Humanitarian principles in conflict zones: Time for a rethink?

By Dominic Naish:

The emblems of the International Committee of the Red Cross and Red Crescent. Photo: Wikipedia (CC 2.0)
The emblems of the International Committee of the Red Cross and Red Crescent. Photo: Wikipedia (CC 3.0)

At the start of April, three humanitarian staff working for the International Committee of the Red Cross and Red Crescent (ICRC) were killed in unrelated incidents in Mali, Syria and Yemen. An ICRC statement released a month earlier had recently denounced violence against its staff, and noted that the organisation’s emblem was regularly being ignored or even targeted by armed actors.

The red cross or red crescent on a white background is designed to be a universally recognisable symbol for the ICRC’s key principles of humanitarianism: humanity, neutrality, impartiality, and independence. While using different emblems, all the major humanitarian organisations subscribe to these four ideals. Once they have gained access to a dangerous environment, many agencies traditionally relied on the recognition of their adherence to these principles for safety, rather than hiring security personnel.

In recent years, however, a new trend is leading humanitarian efforts into environments that have seen ever higher numbers of aid workers killed. This is the emergence of ideological, sub-state armed groups who do not conduct insurgencies but instead take direct control of towns and cities. Such groups include IS in Syria and Iraq, Boko Haram in Nigeria, al-Qaeda in the Islamic Maghreb in the Sahel, the Taliban in Pakistan and Afghanistan, and others.

As the number of situations in the world requiring humanitarian attention shows no sign of dropping, there is a critical question emerging for humanitarian actors: is it still feasible or useful to hold on to the four central principles of humanitarianism? And if so, how?

Troublingly, a humanitarian case that was previously regarded as an exceptional extreme is now percevied as the forerunner of the new norm. That case was Somalia, where over the last eight years the country has seen some 250 national and international aid workers killed, wounded or kidnapped.[i] In 2007 a number of factors come together to create something of a perfect storm of a crisis in Somalia: drought, famine, around a million internally displaced people (IDPs), a fragile government, armed crime, warlord-led violence, and the rise of terrorist group al-Shabaab. These factors meant that the humanitarian needs in the country were colossal. The capital city, Mogadishu, and the lands surrounding it were the worst affected. It is worth examining how the humanitarian principles came under pressure in Somalia at this time to see what can be learned for crisis zones today.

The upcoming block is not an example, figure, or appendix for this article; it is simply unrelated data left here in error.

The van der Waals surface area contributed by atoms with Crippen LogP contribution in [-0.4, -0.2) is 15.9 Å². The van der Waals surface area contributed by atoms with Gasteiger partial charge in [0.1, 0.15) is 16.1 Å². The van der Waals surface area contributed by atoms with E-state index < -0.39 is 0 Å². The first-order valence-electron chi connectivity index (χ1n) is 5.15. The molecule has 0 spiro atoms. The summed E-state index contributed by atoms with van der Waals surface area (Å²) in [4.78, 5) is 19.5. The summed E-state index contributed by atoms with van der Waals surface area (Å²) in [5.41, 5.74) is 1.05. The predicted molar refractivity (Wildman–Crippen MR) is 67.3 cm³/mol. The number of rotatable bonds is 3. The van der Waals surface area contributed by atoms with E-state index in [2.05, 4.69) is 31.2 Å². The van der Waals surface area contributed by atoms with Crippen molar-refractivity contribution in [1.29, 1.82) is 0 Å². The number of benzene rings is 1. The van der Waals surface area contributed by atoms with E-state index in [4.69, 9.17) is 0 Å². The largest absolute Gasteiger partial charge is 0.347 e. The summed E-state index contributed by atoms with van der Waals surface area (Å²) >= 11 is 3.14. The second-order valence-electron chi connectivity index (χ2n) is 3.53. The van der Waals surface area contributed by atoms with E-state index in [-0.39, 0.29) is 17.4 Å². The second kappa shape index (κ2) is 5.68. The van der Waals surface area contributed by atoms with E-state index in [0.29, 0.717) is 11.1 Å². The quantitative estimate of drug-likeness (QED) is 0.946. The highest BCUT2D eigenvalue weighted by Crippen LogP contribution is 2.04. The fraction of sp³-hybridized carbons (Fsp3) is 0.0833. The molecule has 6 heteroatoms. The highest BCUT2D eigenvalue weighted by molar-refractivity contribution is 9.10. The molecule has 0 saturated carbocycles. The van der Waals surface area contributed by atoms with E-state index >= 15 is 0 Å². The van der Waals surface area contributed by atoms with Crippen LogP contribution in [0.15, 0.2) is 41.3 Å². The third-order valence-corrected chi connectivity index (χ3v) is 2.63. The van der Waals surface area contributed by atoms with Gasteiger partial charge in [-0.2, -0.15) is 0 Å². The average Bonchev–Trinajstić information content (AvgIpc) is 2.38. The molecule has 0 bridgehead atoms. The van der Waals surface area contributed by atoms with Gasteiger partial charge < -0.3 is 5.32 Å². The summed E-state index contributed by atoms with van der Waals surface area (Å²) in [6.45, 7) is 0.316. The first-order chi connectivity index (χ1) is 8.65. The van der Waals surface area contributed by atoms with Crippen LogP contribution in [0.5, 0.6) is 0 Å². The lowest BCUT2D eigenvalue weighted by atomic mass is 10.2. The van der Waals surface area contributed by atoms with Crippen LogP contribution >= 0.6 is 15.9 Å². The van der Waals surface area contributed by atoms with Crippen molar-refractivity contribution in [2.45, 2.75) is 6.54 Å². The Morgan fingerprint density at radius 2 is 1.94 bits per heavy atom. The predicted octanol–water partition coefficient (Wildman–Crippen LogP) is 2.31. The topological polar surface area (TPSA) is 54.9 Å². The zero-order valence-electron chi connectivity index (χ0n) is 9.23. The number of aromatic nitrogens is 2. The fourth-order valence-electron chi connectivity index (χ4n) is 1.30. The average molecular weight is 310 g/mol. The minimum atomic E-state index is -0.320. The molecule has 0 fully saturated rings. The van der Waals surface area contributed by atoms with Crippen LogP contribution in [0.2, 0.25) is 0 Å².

Regarding neutrality, the principle of not taking sides, the primary challenge in Somalia was the Transitional Federal Government (TFG). In 2007 the TFG received international political backing in an effort to restore a centralised state after decades of fractured leadership. For humanitarians, this came with the unwelcome expectation that all aid efforts should be directed through and by the TFG. But the TFG was not only financially corrupt, politically weak and predatory towards its own citizens, but it was also an active party in an ongoing civil war. Given that many of the people in need of humanitarian assistance were in regions controlled by al-Shabaab, working under a TFG auspice would have confirmed al-Shabaab’s suspicions that foreign aid workers were part of the international campaign against them.

The lesson from Somalia is that humanitarians must promote their neutrality ever more convincingly, both to advance their own agendas and to protect themselves from violence. Practical steps for ensuring this can be as simple as not basing foreign aid workers in the same living quarters as other expatriates, or using vehicles painted in different colours to non-neutral organisations. In 2010 the UN pushed for an integration effort in Somalia whereby humanitarian aid would have come under the state-building project. The agencies in question successfully resisted, allowing many to continue working in areas under al-Shabaab control.


The lack of security for aid workers in Somalia had significant consequences for their impartiality, the principle of providing aid based on need alone. The narrative can be reduced to something like this: the highly dangerous environment in Somalia led to international humanitarian staff running projects almost exclusively by “remote control” from Nairobi. This meant that projects had to rely on “gatekeepers” – influential local figures – for access to civilian populations. The gatekeepers could thus easily divert, block or otherwise utilise aid for their own ends. A 2010 UN report found that some 50% of food aid being sent into Somalia was being diverted, with 10% going directly into the hands of al-Shabaab.[ii]